"There were several things to consider," Waugh writes. "Daddy's duty was not over yet and mother and I could only be with him by moving up there (from Vancouver, Washington). They'd be able to save some money because he received isolated duty pay and because most expenses were covered. On the flip side, there was the isolation. Plus they would have a new baby - me. All the factors were weighed, and the decision was made to move the family to Guard Island." - More...
Tuesday PM - September 19, 2006


National: The money chase in Congress never ends By LISA MASCARO - This is the part of Congress you never see - your elected officials alone in a tiny, drab office with nothing but a desk, a phone and one thing on their minds: money.

Elected officials spend a good chunk of their workweeks outside of their offices. Sometimes they are at their party's headquarters, sometimes they are using cell phones on street corners outside the Capitol. But always, they are dialing for dollars - an activity in which ethics rules prohibit them from engaging at their congressional offices.

Instead of working in their congressional offices, they go in search of money while their staffs work on drafting legislation, helping constituents and cajoling the bureaucracy.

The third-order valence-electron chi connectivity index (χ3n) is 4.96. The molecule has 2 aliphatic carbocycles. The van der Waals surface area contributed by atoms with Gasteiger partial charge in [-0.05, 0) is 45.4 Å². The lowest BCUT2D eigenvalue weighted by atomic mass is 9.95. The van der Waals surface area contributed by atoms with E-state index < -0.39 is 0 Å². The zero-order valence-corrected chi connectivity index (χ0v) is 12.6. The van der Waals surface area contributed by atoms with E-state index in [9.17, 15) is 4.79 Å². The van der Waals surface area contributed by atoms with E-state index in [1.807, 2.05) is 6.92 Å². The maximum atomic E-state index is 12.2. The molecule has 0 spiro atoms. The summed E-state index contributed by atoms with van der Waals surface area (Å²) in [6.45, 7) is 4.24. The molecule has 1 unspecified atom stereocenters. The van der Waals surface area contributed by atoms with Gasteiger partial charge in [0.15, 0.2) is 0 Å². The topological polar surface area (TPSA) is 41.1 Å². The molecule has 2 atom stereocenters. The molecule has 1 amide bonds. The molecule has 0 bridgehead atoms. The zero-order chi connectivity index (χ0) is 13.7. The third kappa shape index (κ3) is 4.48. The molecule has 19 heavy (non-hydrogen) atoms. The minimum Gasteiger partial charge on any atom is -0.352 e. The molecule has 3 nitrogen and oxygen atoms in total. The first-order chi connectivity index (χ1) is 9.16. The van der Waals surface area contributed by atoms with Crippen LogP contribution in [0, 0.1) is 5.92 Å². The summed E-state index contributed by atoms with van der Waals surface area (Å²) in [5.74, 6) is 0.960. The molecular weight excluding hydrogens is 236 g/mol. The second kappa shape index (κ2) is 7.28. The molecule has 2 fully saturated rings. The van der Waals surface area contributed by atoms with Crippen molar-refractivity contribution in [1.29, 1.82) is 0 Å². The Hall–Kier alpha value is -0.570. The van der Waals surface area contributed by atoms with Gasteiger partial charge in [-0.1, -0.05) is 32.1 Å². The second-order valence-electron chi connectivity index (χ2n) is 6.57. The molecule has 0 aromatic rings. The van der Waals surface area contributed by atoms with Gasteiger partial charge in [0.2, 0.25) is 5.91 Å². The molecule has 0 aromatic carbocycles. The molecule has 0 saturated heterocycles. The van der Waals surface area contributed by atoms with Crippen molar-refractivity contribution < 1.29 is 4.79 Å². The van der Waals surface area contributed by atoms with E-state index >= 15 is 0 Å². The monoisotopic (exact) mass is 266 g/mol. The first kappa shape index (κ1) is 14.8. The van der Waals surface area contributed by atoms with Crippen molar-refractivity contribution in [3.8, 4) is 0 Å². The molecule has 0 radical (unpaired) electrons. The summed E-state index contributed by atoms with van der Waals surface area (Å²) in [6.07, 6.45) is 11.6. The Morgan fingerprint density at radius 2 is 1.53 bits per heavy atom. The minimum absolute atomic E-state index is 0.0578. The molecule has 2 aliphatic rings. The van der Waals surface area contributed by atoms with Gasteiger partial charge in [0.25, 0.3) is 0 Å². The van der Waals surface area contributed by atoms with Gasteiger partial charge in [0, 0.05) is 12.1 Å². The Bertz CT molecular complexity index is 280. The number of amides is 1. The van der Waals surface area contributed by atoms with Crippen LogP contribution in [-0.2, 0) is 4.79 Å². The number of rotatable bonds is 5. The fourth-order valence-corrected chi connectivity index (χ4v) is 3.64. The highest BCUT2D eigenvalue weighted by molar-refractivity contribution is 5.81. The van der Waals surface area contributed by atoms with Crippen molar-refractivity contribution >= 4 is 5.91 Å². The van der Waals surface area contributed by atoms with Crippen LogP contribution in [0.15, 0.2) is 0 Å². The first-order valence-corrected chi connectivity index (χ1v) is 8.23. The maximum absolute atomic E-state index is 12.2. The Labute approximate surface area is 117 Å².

The reason is the escalating cost of campaigns. Members need money to win re-election every two years, and their political parties pressure them to raise money for other candidates, said Meredith McGehee, policy director at Campaign Legal Center, a nonpartisan organization that advocates campaign finance reform.

The Federal Election Commission said congressional candidates raised $1.2 billion in 2003-04, and are on track to raise more in this two-year cycle. For a typical $1 million House race, a member would need to raise more than $1,000 a day. - More...
Tuesday PM - September 19, 2006